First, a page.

Host: Wow. So then talk a bit about New York City and Montreal. What was the story behind those coming into the MSR fold?

Jennifer Chayes: So, for the New York City lab, there was an amazing group of researchers in New York City, fantastic group of researchers. They were very focused on data science, in the early days of data science, bringing together economics and social science with computer science. They’re really one of the founding groups in computational social science and in algorithmic economics. So, I just was so keen on bringing them into the MSR fold. And just last year… I am so excited about the Montreal lab. It had come into Microsoft as a start-up. It’s filled with very young people. They know how to have impact in ways that I never imagined and I’m learning so much from them. It’s all still really, really exciting.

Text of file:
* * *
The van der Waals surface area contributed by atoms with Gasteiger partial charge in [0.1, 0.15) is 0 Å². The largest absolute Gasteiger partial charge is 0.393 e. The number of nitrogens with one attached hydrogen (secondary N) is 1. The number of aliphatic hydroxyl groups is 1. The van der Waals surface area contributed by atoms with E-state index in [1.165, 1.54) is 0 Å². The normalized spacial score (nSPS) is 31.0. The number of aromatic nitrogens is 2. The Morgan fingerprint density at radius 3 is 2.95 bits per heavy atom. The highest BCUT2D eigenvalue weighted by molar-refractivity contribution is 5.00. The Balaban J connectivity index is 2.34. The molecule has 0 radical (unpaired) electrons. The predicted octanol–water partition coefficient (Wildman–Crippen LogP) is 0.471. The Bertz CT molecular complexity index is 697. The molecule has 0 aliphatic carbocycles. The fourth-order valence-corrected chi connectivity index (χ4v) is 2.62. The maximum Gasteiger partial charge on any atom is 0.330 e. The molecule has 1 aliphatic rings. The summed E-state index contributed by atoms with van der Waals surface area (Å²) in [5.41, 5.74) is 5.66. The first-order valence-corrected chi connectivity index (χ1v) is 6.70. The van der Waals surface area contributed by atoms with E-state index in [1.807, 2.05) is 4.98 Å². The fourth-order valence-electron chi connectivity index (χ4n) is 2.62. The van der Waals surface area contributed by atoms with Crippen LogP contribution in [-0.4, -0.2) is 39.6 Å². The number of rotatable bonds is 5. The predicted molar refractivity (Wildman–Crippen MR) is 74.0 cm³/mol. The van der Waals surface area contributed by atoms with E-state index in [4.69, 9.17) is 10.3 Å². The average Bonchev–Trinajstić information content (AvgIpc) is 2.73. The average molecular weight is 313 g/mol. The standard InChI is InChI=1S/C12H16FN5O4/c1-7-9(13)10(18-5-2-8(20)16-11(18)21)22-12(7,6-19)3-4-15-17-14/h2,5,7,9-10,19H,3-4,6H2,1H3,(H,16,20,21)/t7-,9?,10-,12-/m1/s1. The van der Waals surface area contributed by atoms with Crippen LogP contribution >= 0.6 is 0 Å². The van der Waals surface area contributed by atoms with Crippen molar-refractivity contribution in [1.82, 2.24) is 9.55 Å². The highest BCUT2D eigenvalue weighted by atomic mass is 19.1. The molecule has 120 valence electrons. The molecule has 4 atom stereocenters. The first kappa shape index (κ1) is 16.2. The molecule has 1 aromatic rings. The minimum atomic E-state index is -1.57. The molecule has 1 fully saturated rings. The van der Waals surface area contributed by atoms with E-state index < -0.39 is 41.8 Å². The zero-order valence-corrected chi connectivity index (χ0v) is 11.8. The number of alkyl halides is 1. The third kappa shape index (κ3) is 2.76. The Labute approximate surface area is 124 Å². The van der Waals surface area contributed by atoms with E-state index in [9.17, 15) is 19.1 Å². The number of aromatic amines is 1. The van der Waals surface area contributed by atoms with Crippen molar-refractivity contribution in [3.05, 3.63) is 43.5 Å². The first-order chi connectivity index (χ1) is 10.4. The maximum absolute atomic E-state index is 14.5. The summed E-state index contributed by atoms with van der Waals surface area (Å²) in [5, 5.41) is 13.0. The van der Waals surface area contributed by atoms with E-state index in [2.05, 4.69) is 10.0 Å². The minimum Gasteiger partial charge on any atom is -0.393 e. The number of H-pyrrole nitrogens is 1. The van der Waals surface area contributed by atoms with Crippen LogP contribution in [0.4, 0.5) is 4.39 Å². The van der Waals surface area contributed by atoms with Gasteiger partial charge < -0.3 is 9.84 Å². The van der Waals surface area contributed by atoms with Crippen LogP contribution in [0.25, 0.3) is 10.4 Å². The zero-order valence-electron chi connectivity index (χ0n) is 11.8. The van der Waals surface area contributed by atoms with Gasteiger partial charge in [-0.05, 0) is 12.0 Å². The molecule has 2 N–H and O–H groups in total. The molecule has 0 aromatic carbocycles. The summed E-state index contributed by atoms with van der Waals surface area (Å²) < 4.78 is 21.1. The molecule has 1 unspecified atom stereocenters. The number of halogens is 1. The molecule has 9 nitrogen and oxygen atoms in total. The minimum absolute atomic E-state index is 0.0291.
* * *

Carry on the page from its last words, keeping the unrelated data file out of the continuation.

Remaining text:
Host: So, when I think social science, I often think qualitative research. And when I think computer science I often think quantitative research. And I know that there’s overlap there. I always bring in the Venn diagram. But how do you see the mix of those two methodologies, quantitative and qualitative, overlapping at this point?

Jennifer Chayes: So, computational social science is precisely the intersection in the Venn diagram of social science and computer science. But what distinguishes it is that over decades, even centuries, social scientists have learned how to ask certain kinds of questions and what are the important factors that determine how people interact with one another. And so, I think it’s really this coming together of the kind of people who, in the past, have done a lot of qualitative work, and by the way, there were, even before computer scientists got involved, there were quantitative social scientists but the scale of it is so much larger now.